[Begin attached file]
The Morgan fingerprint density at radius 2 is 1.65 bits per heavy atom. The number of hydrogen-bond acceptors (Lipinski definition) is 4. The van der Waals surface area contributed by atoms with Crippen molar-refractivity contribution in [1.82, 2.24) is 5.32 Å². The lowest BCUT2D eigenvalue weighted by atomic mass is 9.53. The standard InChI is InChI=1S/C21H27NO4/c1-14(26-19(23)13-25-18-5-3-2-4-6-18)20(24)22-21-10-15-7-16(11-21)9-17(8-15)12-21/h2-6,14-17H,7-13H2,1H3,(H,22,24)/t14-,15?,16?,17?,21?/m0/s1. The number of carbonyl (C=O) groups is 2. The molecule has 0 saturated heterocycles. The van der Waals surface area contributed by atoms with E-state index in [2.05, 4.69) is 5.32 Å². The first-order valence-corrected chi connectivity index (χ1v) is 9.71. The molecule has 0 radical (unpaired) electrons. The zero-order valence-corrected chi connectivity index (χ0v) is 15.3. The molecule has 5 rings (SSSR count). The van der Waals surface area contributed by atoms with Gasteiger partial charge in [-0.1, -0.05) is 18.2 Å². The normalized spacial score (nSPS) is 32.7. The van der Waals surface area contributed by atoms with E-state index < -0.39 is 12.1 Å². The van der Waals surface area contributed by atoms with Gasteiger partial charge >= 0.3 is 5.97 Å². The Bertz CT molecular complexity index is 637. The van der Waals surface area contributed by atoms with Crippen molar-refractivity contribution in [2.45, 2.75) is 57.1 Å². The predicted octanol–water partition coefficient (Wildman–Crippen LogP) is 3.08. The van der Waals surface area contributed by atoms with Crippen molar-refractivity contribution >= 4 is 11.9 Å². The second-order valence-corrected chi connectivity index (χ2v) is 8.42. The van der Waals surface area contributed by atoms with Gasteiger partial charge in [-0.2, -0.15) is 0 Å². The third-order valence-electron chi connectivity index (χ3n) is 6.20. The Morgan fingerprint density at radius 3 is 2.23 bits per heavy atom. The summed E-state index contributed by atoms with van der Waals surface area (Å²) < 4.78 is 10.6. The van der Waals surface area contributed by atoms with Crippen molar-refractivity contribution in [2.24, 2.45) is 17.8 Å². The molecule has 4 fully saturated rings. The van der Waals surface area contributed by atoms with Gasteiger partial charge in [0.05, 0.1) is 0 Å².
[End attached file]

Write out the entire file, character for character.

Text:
The Morgan fingerprint density at radius 2 is 1.65 bits per heavy atom. The number of hydrogen-bond acceptors (Lipinski definition) is 4. The van der Waals surface area contributed by atoms with Crippen molar-refractivity contribution in [1.82, 2.24) is 5.32 Å². The lowest BCUT2D eigenvalue weighted by atomic mass is 9.53. The standard InChI is InChI=1S/C21H27NO4/c1-14(26-19(23)13-25-18-5-3-2-4-6-18)20(24)22-21-10-15-7-16(11-21)9-17(8-15)12-21/h2-6,14-17H,7-13H2,1H3,(H,22,24)/t14-,15?,16?,17?,21?/m0/s1. The number of carbonyl (C=O) groups is 2. The molecule has 0 saturated heterocycles. The van der Waals surface area contributed by atoms with E-state index in [2.05, 4.69) is 5.32 Å². The first-order valence-corrected chi connectivity index (χ1v) is 9.71. The molecule has 0 radical (unpaired) electrons. The zero-order valence-corrected chi connectivity index (χ0v) is 15.3. The molecule has 5 rings (SSSR count). The van der Waals surface area contributed by atoms with Gasteiger partial charge in [-0.1, -0.05) is 18.2 Å². The normalized spacial score (nSPS) is 32.7. The van der Waals surface area contributed by atoms with E-state index < -0.39 is 12.1 Å². The van der Waals surface area contributed by atoms with Gasteiger partial charge >= 0.3 is 5.97 Å². The Bertz CT molecular complexity index is 637. The van der Waals surface area contributed by atoms with Crippen molar-refractivity contribution in [2.45, 2.75) is 57.1 Å². The predicted octanol–water partition coefficient (Wildman–Crippen LogP) is 3.08. The van der Waals surface area contributed by atoms with Crippen molar-refractivity contribution >= 4 is 11.9 Å². The second-order valence-corrected chi connectivity index (χ2v) is 8.42. The van der Waals surface area contributed by atoms with Gasteiger partial charge in [-0.2, -0.15) is 0 Å². The third-order valence-electron chi connectivity index (χ3n) is 6.20. The Morgan fingerprint density at radius 3 is 2.23 bits per heavy atom. The summed E-state index contributed by atoms with van der Waals surface area (Å²) < 4.78 is 10.6. The van der Waals surface area contributed by atoms with Crippen molar-refractivity contribution in [2.24, 2.45) is 17.8 Å². The molecule has 4 fully saturated rings. The van der Waals surface area contributed by atoms with Gasteiger partial charge in [0.05, 0.1) is 0 Å².